There are many professional pastel portrait artists in the world and I am proud to be one. In fact, I would identify with the title “pastel portrait artist” more than any other title you could give me as an artist.
How I Got Started
I got my first set of pastels in the 80’s and my first successful pastel portrait was of my first born son, Darren. Looking at the portrait from the perspective of my experience today, I see a few mistakes. The one glaring mistake was that it was larger than life sized. That is clearly a no-no in portraiture unless the artist intends to make a poster sized portrait. It was, nonetheless, a nice piece of artwork and it inspired me to count myself worthy to join the ranks of the modern pastel portrait artists of my day.
Why I Prefer Working with Pastels
Pastels are a forgiving medium. By that I mean pastels are easy to correct. They seem to me a lot like working with clay. If you need more, you add more, if you don’t like what you just did, take it off, move it over, change it, or just start over. I guess you could say they are “mold-able”.
What are the tools of the trade for pastel portrait artists?
I discovered what I consider to be the key to rich pastel paintings with that very first portrait when I tried a sanded pastel paper called “Sabretooth” by Holbein. I absolutely loved it! The surface was completely smooth with a “tooth” that could hold layers and layers of pastel building up into a richness that resembled oils. During the first several years of my pastel work all my portraits were on Sabretooth paper. I was so disappointed when I discovered that the Sabretooth paper I loved had morphed into one with a bumpy texture! I wonder how many pastel portrait artists they lost as customers when they changed their paper. So I searched for another source and found “Colorfix“. It was quite comparable to my tried and true Sabretooth and produced in an array of colors. So, for the most part, I use Colorfix now and I love the way it holds the pastel layers.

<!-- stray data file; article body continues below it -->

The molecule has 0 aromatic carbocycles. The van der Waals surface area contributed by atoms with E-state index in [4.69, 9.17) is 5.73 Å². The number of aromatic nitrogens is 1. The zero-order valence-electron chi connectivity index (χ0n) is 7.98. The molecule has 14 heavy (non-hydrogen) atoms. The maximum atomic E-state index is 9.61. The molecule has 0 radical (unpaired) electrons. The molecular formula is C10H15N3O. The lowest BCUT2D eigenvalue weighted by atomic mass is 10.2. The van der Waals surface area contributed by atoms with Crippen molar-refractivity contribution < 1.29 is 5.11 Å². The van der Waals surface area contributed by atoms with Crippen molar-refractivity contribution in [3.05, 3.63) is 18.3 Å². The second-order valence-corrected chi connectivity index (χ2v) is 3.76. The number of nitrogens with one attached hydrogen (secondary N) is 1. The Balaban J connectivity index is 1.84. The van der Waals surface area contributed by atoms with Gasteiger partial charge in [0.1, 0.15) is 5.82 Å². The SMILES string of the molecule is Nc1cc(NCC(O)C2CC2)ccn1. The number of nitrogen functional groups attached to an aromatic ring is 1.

My first set of pastels was Rembrandt brand and I used them exclusively for many years. I recently purchased a complete set of “Terry Ludwig Pastels” and by complete I mean 520 colors. They are a dream to use. I have a large selection of Stabilo CarbOthello pastel pencils which are wonderful for detail work and I have a set of harder pastels that are “Faber Castel” that I use for both detail and preliminary drawing. I also have a set of Sennelier pastels that are like “butter” and I commonly only use them for the final touches.
The Down Side of Using Pastels
Pastels can be problematic for some artists because of the dust they create. I have to be very careful not to breathe the dust as some colors are carcinogenic. I usually don’t have much of a cloud of dust to deal with if I don’t give in to the urge to blow it off my drawing. I like to have my paper on a table as opposed to a vertical easel and so from time to time I need to pick it up and tap off the excess pastel particles. I do have dust masks that I can use but honestly I don’t always put one on… a habit I need to form for my own safety. Gloves are also something that I wear occasionally but not often enough.
Almost any medium you choose to use has it’s issues and hurdles and there are definitely some mediums that are safer for the artist than others. I still do my best work in pastel and I am willing to take a little risk in order to keep working in the amazing medium of pastel.
If you’re an artist I’d love to hear what you prefer to use. Please leave me a comment below. If you’re interested in commissioning a work of art please get a hold of me on the contact page.